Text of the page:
West Virginia University’s new coffee selection is about to make the world feel a little bit smaller. Dining Services is partnering with WVU Fair Trade 2.0 to provide FirstHand Coffee at select locations across WVU’s campus starting this fall.

FirstHand is a coffee brand developed by WVU Fair Trade 2.0, a student organization unique to WVU that raises funds through fair trade coffee sales to support cooperative development projects in Central America. FirstHand Coffee is organically grown, fairly traded and sourced only from democratically managed cooperatives. Farmers are paid above market prices for producing high-quality coffee under conditions that protect the natural environment. FirstHand Coffee also uses 100 percent of its profits to support income diversification and food sovereignty projects in coffee farming communities.

“FirstHand improves every part of our current coffee offerings,” said David Friend, director of Dining Services. “We can work with some of WVU’s best and brightest students through WVU Fair Trade 2.0. Our coffee is roasted close by, stimulates the local economy and the farmers who grow it are paid fair prices.

“To my knowledge, no other university has this kind of relationship with its coffee supplier. Thanks to WVU Fair Trade 2.0, we can partner with students and farmers and really make a difference for everyone involved.”

FirstHand Coffee is roasted by 19 Coffee Company, a micro-roaster in Washington, Pa. All FirstHand Coffee will be delivered to campus within 48 hours of roasting, ensuring that the coffee served on campus is at peak flavor.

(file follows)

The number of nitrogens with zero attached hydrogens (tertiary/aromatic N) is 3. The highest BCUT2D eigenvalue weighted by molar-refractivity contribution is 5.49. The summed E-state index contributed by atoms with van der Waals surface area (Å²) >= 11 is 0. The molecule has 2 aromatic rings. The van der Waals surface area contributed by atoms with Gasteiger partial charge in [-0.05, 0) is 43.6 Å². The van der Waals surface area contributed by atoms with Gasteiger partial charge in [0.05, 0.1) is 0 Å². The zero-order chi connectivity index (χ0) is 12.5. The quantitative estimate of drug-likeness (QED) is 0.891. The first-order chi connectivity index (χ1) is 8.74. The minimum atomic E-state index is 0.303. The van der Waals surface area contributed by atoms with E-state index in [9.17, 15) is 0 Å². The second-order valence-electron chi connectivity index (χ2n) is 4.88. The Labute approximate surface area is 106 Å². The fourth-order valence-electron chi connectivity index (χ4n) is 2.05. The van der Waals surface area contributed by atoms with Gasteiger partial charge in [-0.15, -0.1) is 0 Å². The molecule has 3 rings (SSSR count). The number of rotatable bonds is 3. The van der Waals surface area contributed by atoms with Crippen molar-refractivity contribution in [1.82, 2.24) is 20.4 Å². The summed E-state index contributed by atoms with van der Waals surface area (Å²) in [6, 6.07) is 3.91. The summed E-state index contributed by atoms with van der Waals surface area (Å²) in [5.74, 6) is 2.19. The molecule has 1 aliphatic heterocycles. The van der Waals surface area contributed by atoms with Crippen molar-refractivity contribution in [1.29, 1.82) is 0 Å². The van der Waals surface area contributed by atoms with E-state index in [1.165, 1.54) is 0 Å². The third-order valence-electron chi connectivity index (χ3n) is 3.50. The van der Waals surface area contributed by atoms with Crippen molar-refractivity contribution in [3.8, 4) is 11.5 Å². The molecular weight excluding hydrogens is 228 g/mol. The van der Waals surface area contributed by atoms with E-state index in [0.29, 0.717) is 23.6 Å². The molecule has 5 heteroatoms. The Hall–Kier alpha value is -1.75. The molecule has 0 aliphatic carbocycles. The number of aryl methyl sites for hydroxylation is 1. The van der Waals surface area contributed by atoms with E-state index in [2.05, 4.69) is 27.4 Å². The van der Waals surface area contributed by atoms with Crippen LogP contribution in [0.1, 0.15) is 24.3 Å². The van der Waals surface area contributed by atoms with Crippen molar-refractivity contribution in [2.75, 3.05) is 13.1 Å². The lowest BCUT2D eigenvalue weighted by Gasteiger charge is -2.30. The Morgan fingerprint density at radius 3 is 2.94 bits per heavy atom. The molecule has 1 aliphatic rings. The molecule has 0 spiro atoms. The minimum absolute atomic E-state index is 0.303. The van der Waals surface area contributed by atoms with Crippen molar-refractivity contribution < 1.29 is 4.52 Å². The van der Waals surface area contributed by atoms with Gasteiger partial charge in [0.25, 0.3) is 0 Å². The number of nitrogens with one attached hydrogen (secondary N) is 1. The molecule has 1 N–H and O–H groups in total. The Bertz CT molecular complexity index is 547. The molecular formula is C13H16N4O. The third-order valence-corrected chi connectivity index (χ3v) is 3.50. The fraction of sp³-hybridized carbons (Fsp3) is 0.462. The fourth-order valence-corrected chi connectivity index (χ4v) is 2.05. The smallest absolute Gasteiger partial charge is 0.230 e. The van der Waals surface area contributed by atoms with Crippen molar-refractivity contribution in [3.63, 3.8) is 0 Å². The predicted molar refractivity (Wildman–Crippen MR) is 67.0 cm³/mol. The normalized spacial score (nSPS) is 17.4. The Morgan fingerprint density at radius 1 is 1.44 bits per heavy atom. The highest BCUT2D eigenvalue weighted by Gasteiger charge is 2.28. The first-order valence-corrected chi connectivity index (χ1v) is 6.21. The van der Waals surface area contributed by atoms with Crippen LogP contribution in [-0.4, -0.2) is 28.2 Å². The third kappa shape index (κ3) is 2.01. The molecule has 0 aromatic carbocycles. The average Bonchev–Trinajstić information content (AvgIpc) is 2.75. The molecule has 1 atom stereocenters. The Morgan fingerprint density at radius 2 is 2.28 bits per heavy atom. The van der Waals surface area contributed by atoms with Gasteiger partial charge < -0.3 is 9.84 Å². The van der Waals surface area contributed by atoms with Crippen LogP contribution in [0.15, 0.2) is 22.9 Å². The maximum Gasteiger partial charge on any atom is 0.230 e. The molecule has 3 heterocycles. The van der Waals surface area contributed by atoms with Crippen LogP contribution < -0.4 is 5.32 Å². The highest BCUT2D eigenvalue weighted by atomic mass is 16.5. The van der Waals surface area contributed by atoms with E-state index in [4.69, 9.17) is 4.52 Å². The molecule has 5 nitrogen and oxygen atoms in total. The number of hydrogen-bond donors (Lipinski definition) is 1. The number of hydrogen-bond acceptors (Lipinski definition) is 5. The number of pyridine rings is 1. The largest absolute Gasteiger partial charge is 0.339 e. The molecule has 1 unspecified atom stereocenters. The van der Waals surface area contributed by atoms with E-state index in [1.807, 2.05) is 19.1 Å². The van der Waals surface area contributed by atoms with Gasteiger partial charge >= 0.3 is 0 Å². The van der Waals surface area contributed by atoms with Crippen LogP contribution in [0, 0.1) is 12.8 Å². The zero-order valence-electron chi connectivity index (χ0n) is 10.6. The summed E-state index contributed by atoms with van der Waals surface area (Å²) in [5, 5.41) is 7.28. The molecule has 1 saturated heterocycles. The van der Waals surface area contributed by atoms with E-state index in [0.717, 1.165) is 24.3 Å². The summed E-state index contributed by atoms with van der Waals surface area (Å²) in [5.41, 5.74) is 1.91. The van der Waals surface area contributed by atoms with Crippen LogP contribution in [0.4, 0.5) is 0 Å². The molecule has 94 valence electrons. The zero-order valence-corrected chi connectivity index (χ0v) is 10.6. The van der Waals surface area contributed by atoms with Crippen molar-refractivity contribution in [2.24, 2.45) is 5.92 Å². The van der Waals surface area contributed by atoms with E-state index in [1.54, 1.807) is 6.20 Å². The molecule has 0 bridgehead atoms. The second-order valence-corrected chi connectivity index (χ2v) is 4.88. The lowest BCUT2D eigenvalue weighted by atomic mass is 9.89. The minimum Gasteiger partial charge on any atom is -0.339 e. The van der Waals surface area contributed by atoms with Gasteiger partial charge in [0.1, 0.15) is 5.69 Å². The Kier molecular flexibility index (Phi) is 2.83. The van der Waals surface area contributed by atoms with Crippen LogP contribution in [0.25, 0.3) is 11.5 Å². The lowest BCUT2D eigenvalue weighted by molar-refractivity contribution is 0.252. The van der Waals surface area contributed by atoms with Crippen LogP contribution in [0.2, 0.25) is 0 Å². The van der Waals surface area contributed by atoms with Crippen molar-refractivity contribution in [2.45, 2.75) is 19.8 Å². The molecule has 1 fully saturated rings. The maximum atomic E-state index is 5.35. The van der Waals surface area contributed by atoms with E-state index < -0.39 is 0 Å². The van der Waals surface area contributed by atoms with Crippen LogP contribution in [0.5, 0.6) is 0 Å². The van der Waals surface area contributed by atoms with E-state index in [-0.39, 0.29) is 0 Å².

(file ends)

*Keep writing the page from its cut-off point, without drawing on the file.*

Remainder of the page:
The coffee will be served at two locations on WVU’s Downtown Campus: Eliza’s Cafe, located on the fourth floor of the Downtown Campus Library, and Boreman Bistro’s M4C Coffee Bar.

Founded in 2010, WVU Fair Trade 2.0 has raised more than $10,000 from coffee sales to invest in market gardening, eco-tourism and educational programs for coffee farming communities. Students work in conjunction with Cooperativa La Hermadad, an organization representing 20 farming families in San Ramon, Nicaragua.

“This project benefits everyone involved, from students on campus to the co-op members in Nicaragua. By partnering with WVU Dining Services we can significantly expand our work with communities in Central America,” said Tyler Huling, Fair Trade 2.0 president and senior geography major from Anchorage, Alaska. “I am absolutely thrilled that students at WVU can now get a great cup of quality, fairly traded coffee on campus.”

Bradley Wilson, assistant professor of geography and co-founder of Fair Trade 2.0 said: “Through the funds that students raise by selling FirstHand Coffee, the WVU and greater Morgantown community contributes to social and economic projects that change lives. And it isn’t a one-way street. Through our relationships with friends like La Hermadad in Nicaragua, our lives have changed as well. We are building bridges that connect WVU to communities across the world.”



CONTACT: Bryan Jarrell, WVU Dining Services
304.293.0018, Bryan.Jarrell@mail.wvu.edu

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